Some of the Tea Party groups targeted by the Internal Revenue Service say their organisations were significantly affected by the probe, affecting everything from their own resources to their donor bases.
On Friday, the IRS apologized for inappropriately targeting conservative groups applying for tax-exempt status whose names contained the words “9/12,” “Tea Party,” and “patriot.” The IRS’ probe dates all the way back to 2010, according to the groups.
Though the IRS initially blamed the targeting on low-level employees in Cincinnati, the Washington Post reported Monday that IRS officials in Washington and at least two other cities were involved.
One of the groups, the Waco Tea Party in Waco, Texas, said it waited nearly two years for any firm action from the IRS after applying for tax-exempt status. The status means that the group must be “primarily engaged” in promoting social welfare, according to the IRS.
Toby Marie Walker, the president of the Waco Tea Party, said the group then received a 20-question form requesting additional information. This form was sent to many different conservative groups.
In the form was a request to provide copies of blog posts, articles, and other media distributed to members. That included copies of tweets, Facebook posts, and other social networking platforms.
“Last week, we were mentioned 389 times in news stories,” Walker told Business Insider. “Now imagine gathering that for two years. I mean, it would’ve taken a U-Haul truck.”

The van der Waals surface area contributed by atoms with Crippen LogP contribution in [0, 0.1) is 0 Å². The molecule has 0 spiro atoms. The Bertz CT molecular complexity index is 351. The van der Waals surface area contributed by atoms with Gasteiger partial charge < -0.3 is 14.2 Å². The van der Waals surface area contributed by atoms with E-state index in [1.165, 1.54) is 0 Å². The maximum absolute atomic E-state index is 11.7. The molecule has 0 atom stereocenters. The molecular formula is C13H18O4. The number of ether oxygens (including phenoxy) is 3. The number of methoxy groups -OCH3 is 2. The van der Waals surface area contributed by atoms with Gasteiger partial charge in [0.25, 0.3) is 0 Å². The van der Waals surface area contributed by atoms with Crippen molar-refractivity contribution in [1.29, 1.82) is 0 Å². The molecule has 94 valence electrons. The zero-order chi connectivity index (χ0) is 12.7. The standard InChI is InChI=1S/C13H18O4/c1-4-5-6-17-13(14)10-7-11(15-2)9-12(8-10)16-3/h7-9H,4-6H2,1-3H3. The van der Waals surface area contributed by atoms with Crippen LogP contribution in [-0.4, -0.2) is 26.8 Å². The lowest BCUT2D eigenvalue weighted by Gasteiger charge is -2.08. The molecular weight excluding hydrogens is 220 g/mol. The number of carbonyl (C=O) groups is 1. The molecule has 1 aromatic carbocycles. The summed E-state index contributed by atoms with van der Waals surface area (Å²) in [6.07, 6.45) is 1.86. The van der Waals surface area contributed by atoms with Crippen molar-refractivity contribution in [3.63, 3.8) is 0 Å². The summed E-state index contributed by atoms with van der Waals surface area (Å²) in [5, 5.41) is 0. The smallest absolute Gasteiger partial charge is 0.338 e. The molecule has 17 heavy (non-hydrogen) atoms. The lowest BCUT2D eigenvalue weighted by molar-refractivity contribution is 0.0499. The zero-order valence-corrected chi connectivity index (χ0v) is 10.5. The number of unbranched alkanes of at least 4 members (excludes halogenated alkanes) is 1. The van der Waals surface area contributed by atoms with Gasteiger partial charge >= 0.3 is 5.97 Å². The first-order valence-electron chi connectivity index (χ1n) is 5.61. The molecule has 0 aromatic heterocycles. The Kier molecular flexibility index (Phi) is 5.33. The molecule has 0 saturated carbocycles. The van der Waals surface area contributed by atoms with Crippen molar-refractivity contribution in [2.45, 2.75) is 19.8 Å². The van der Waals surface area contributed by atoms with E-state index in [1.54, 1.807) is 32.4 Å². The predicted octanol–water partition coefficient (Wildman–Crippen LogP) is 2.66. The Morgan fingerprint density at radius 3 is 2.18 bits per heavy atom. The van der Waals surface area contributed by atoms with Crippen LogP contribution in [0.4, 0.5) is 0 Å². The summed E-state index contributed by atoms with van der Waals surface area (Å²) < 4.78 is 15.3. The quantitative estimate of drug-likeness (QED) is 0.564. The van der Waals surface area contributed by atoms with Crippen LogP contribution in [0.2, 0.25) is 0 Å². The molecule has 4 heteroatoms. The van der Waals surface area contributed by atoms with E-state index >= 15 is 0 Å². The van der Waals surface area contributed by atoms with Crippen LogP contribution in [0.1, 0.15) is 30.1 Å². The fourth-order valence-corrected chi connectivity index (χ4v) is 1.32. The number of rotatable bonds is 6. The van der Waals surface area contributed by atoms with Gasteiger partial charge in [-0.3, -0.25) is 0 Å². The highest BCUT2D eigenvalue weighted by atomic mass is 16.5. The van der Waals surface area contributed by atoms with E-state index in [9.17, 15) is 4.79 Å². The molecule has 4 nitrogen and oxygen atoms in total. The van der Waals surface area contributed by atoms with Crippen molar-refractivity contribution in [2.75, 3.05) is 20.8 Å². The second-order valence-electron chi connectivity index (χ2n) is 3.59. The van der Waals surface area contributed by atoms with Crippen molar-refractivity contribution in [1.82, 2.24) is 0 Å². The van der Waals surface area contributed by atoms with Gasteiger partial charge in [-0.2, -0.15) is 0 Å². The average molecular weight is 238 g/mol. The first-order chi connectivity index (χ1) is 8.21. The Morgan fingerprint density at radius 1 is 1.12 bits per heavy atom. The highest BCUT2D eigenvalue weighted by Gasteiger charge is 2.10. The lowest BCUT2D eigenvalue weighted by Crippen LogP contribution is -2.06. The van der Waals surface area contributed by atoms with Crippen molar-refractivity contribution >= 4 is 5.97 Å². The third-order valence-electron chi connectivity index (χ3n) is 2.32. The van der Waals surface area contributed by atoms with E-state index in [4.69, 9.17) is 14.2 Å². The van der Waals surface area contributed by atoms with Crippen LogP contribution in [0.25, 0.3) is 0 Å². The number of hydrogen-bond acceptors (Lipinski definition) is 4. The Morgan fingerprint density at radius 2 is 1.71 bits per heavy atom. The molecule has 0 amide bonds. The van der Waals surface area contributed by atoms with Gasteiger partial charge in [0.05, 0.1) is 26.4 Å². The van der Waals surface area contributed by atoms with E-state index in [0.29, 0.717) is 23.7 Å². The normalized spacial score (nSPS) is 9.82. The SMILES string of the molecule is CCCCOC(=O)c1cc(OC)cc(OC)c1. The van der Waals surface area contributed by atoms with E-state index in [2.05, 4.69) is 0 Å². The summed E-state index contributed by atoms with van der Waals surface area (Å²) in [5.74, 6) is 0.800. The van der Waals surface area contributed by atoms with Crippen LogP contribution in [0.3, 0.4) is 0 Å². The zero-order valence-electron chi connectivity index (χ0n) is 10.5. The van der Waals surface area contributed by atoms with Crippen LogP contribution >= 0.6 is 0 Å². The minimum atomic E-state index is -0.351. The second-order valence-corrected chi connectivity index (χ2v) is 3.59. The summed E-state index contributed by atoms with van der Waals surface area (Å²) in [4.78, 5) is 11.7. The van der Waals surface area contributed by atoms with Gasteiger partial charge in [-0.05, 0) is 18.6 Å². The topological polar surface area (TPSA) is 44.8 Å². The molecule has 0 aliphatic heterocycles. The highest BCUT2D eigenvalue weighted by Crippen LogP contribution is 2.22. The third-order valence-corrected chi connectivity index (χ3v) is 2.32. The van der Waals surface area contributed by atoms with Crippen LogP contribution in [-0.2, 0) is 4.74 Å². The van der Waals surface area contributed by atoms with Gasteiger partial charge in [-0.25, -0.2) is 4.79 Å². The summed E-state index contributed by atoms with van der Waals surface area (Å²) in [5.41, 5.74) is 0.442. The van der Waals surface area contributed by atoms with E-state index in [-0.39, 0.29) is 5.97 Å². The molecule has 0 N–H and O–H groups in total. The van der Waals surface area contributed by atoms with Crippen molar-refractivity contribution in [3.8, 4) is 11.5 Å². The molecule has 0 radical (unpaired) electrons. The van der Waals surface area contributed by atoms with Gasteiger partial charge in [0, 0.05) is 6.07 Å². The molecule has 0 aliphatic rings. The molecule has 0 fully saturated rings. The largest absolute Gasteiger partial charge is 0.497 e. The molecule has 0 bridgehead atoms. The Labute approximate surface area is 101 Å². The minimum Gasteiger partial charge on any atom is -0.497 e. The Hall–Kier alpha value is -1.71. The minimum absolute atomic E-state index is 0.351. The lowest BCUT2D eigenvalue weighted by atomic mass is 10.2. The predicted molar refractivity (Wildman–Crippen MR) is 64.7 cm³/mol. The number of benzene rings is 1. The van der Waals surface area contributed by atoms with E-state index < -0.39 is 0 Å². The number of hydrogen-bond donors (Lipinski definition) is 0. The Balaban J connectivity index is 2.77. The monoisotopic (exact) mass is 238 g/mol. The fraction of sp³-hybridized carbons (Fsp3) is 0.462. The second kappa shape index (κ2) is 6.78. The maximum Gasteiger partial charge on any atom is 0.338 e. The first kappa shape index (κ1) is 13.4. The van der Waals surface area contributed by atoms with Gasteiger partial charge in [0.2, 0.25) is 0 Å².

In a follow-up, Walker also said that the IRS asked for a roster of the group’s board of directors and whether it could see any of those members ever pursuing higher office.
“How are you supposed to answer that question for the future?” Walker said. “They don’t issue crystal balls when you sign up for the Waco Tea Party.”
Both Walker and Niger Innis, the chief strategist for the group TheTeaParty.net, said they would consider legal challenges against the IRS. Both groups accused the IRS of drying up their donor base, while incurring thousands of dollars in travel costs and hundreds of hours in manpower to try to figure out how to respond to the IRS.
“Donors dry up, and then people don’t want to be associated with it,” Walker said. “They don’t want the IRS to come after them and audit them. Then, they want to back away from the organisation because of that.
“It kind of makes you the blacksheep.”
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